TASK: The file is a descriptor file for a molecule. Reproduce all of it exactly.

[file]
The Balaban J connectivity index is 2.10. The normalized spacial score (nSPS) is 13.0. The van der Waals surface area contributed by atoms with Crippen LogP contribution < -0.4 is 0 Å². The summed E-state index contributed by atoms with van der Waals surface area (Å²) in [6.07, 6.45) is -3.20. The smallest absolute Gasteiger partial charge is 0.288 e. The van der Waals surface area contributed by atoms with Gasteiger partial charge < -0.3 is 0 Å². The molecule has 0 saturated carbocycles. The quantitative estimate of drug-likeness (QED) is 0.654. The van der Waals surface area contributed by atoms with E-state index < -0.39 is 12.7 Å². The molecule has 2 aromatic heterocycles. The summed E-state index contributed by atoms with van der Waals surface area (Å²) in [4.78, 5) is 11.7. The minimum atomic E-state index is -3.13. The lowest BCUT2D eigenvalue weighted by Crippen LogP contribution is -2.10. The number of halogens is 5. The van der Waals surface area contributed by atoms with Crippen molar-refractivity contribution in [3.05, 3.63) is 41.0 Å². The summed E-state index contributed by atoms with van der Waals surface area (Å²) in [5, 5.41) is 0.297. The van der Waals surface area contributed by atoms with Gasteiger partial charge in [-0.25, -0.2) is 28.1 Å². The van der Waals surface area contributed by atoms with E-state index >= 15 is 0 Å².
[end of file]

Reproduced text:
The Balaban J connectivity index is 2.10. The normalized spacial score (nSPS) is 13.0. The van der Waals surface area contributed by atoms with Crippen LogP contribution < -0.4 is 0 Å². The summed E-state index contributed by atoms with van der Waals surface area (Å²) in [6.07, 6.45) is -3.20. The smallest absolute Gasteiger partial charge is 0.288 e. The van der Waals surface area contributed by atoms with Gasteiger partial charge < -0.3 is 0 Å². The molecule has 0 saturated carbocycles. The quantitative estimate of drug-likeness (QED) is 0.654. The van der Waals surface area contributed by atoms with E-state index < -0.39 is 12.7 Å². The molecule has 2 aromatic heterocycles. The summed E-state index contributed by atoms with van der Waals surface area (Å²) in [4.78, 5) is 11.7. The minimum atomic E-state index is -3.13. The lowest BCUT2D eigenvalue weighted by Crippen LogP contribution is -2.10. The number of halogens is 5. The van der Waals surface area contributed by atoms with Crippen molar-refractivity contribution in [3.05, 3.63) is 41.0 Å². The summed E-state index contributed by atoms with van der Waals surface area (Å²) in [5, 5.41) is 0.297. The van der Waals surface area contributed by atoms with Gasteiger partial charge in [-0.25, -0.2) is 28.1 Å². The van der Waals surface area contributed by atoms with E-state index >= 15 is 0 Å².